My Papa's Waltz

My Papa's Waltz - boy, he still hung on like death,...

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Julian Neri AP English Per. 2 February 28, 2008 “My Papa’s Waltz” Theodore Roethke’s villanelle describes a father son relationship which is based around rough housing. Although this poem is accessible at first, due to the catchy rhythm, the reader can argue for hours whether this type of behavior is harmful or out of love. Certainly, in our age the behavior noted is one to be questioned, with the rise in child- abuse awareness, but in the early 20 th Century this father to son roughness was typical. Roethke chooses playful words, such as “papa”, “romp” and “waltz”, help to give a pleasant tone to the poem, even if the actions are somewhat violent. In the first stanza, the narrator explains how the father had whiskey under his breath and that it “was not easy” to deal with him drunk. Although this alcoholism brought hardships for the young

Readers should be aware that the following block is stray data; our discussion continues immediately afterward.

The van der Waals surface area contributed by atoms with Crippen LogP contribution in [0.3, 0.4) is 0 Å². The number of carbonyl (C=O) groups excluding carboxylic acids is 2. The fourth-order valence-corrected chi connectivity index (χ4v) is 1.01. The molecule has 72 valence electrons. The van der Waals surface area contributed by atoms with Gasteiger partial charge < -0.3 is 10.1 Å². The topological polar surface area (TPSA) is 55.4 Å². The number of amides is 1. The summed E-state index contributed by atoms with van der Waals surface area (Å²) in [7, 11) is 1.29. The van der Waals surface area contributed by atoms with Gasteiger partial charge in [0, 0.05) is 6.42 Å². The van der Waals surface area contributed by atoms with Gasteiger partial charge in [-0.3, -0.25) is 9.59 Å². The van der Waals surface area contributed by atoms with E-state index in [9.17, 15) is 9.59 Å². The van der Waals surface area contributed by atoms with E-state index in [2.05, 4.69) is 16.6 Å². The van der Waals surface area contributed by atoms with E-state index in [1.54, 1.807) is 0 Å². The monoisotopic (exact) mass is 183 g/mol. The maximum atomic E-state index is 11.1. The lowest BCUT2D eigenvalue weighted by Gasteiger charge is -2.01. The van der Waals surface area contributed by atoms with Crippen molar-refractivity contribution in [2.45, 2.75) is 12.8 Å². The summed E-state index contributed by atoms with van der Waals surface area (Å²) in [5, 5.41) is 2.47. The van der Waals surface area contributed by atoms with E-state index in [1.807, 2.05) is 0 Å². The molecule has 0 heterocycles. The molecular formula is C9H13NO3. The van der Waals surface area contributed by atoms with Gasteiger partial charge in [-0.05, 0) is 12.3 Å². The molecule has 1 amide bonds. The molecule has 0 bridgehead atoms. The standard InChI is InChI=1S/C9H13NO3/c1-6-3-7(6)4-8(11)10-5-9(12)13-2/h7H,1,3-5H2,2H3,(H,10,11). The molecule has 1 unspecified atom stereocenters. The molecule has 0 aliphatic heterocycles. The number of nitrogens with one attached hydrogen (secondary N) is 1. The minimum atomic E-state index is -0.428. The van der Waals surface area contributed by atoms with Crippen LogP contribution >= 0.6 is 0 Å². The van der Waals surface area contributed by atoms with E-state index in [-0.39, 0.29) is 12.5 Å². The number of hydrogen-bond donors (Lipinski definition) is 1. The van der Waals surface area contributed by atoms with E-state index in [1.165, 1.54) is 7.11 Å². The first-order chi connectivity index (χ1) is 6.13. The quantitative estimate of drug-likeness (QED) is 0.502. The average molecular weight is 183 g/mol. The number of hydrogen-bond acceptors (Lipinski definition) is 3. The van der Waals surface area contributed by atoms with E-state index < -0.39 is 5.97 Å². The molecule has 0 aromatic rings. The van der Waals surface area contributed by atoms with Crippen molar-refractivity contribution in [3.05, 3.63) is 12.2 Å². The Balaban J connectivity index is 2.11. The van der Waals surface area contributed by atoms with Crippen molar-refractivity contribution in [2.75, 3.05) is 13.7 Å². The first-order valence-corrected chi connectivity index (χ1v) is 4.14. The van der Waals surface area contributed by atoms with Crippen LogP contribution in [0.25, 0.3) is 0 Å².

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Unformatted text preview: boy, he still hung on like death, possibly foreshadowing his fathers death when he was a teenager. The waltzing is somewhat of a playful word that does not incite hard feelings or abuse. Roethke continues to use playful words in the second stanza when he says, We romped until the pans / Slid from the kitchen shelf. The word romped is used to refer to a rough play, somewhat similar to the rough housing of young boys over a game. The narrator is describing his rough relationship in a light way because he misses his father, and he still clings to him no matter how difficult it was. The last stanza proves that the abuse is mere horsing around and that at the end of the day narrator still clings to his fathers shirt. The last two lines show that he feels safe with his father and that he misses him now that he is dead....
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This note was uploaded on 12/02/2011 for the course ENGLISH 1010 taught by Professor Staff during the Spring '10 term at UConn.

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